What bearing does China's Belt and Road Initiative have on science?

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What bearing does China's Belt and Road Initiative have on science?

Over the past few years, China’s focus on scientific and technological advancement has catapulted the country to the top spot for publishing the most amount of scientific literature. Economically, China is one of the fastest growing countries in the world but has faced a slump in the last decade. To boost the economy, Chinese President Xi Jinping announced China’s most ambitious project the Belt and Road Initiative (BRI), also known as the One Belt One Road Initiative, in 2013. In this post, let's understand what this project is and the impact it has had on global science. 

What is the Belt and Road Initiative?

The BRI is a huge venture undertaken by China to transform the global infrastructure and trade networks by connecting Asia with Europe and Africa. The initiative is Xi’s vision to recreate the old Silk Route as the “21st Century Maritime Silk Road,” and it is estimated to cost upwards of $1 trillion in investments as participating countries would need to build highways, railways, pipelines, etc. And China is providing substantial funding to carry out these projects. This massive project is planned to span from 2013 to 2049. Moreover, the geographical scope of the BRI covers over 70 countries, several of which have already pledged their support to China.      

How is science a part of the Belt and Road Initiative?

While trade lies at the core of the BRI, China asserts that science is an important aspect of their plans. Bai Chunli, President of Chinese Academy of Sciences (CAS) who is also spearheading the scientific component of the BRI, stated that, “Science, technology and innovation are the core driving force for the BRI development.”

China has been working closely with the countries participating in the BRI to help them achieve their research goals. The country has assisted in the opening of nine research and training centers in Africa, South America, as well as central, south, and southeast Asia. Some of these initiatives include co-sponsoring the launch of research centers in Pakistan and co-funding some studies in Sri Lanka.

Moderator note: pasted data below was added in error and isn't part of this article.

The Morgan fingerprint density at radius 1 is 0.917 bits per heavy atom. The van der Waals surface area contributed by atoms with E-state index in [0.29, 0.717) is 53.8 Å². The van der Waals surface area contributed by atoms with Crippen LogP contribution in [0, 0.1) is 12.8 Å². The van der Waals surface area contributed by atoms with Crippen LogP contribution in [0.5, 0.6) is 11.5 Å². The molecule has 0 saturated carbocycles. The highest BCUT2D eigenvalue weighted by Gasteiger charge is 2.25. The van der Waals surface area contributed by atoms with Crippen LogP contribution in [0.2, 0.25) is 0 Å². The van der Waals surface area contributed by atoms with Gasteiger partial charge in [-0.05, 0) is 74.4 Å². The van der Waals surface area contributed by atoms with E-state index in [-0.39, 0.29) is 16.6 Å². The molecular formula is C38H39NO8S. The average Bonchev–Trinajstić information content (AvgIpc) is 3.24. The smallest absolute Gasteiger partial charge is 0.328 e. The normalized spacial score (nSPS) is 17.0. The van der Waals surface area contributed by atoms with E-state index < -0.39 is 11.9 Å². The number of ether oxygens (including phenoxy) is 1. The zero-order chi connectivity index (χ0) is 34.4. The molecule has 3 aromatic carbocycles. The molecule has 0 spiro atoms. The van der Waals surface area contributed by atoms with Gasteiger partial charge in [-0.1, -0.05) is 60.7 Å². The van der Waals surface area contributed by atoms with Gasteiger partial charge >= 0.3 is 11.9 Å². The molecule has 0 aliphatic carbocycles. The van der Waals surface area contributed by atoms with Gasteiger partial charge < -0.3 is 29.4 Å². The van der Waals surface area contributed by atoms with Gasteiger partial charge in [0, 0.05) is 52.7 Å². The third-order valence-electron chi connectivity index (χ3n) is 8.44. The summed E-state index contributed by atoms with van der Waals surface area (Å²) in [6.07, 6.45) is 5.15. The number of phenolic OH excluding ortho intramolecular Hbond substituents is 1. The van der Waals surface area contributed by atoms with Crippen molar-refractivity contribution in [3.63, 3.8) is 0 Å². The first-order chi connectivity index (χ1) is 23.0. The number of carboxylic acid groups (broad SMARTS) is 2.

CAS is playing a crucial role in the BRI and has invested over 1.8 billion yuan ($268 million) toward the “construction of science and technology projects” in association with the BRI. It is not only signing collaborative projects with several participating countries but also training researchers for these projects.

Many of the countries China is funding and collaborating with (such as Chile, Argentina, Sri Lanka, etc.) have low or middle income levels. In fact, there are hardly any developing countries which China has not tapped into. “Our overseas joint laboratories and projects have also greatly improved the research capabilities of those countries,” said Cao Jinghua, Director of International Cooperation with CAS.

What has been the impact of the Belt and Road Initiative project?

Owing to the large scale investments China has initiated, there has been a significant shift in the perception of academics around the globe. For much of the developing world, collaborating with China has emerged as an attractive option. Simon Baker observes that the BRI may have become a “catalyst for a ramping-up of higher education links” between China and the participating countries.

To further academic collaborations and student mobility, over 150 universities across 38 countries came together to establish University Alliance of the Silk Road (UASR) in 2015. The UASR is a non-profit alliance aimed at building “collaborative platforms in higher education and foster regional openness and synergies” between the BRI member countries.

The initiative has also drawn some criticism. Several experts have raised concerns about the impact such a large scale construction project could have on the environment and climatic conditions. Apart from this, some view the alliances between China and developing countries with apprehension because the large investments as part of the BRI could lead create “debt traps” for these nations. Lastly, concerns have also been expressed about the protection of sensitive intellectual property of participating countries.    

To diffuse the skepticism around these issues, President Xi has expressed his commitment to make the BRI “transparent and inclusive” rather than China-centric. In a speech he made in April 2019, he emphasized that the initiative was “neither a “predatory, debt trap” nor a geopolitical tool aimed at challenging the existing US-led trade and governance systems.”  

Weighing in on the issue, Susan Robertson, professor of the sociology of education at the University of Cambridge, said that, “[…] the fact that this academic dialogue had been opened up along the Belt and Road could help to act as an antidote to any mistrust between West and East.

Despite the support and speculations, it would be interesting to follow how the BRI shapes up in the coming years. What are your views on this project? Please share your opinions and thoughts in the comments section below.

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Published on: Jul 31, 2019

Sneha’s interest in the communication of research led her to her current role of developing and designing content for researchers and authors.
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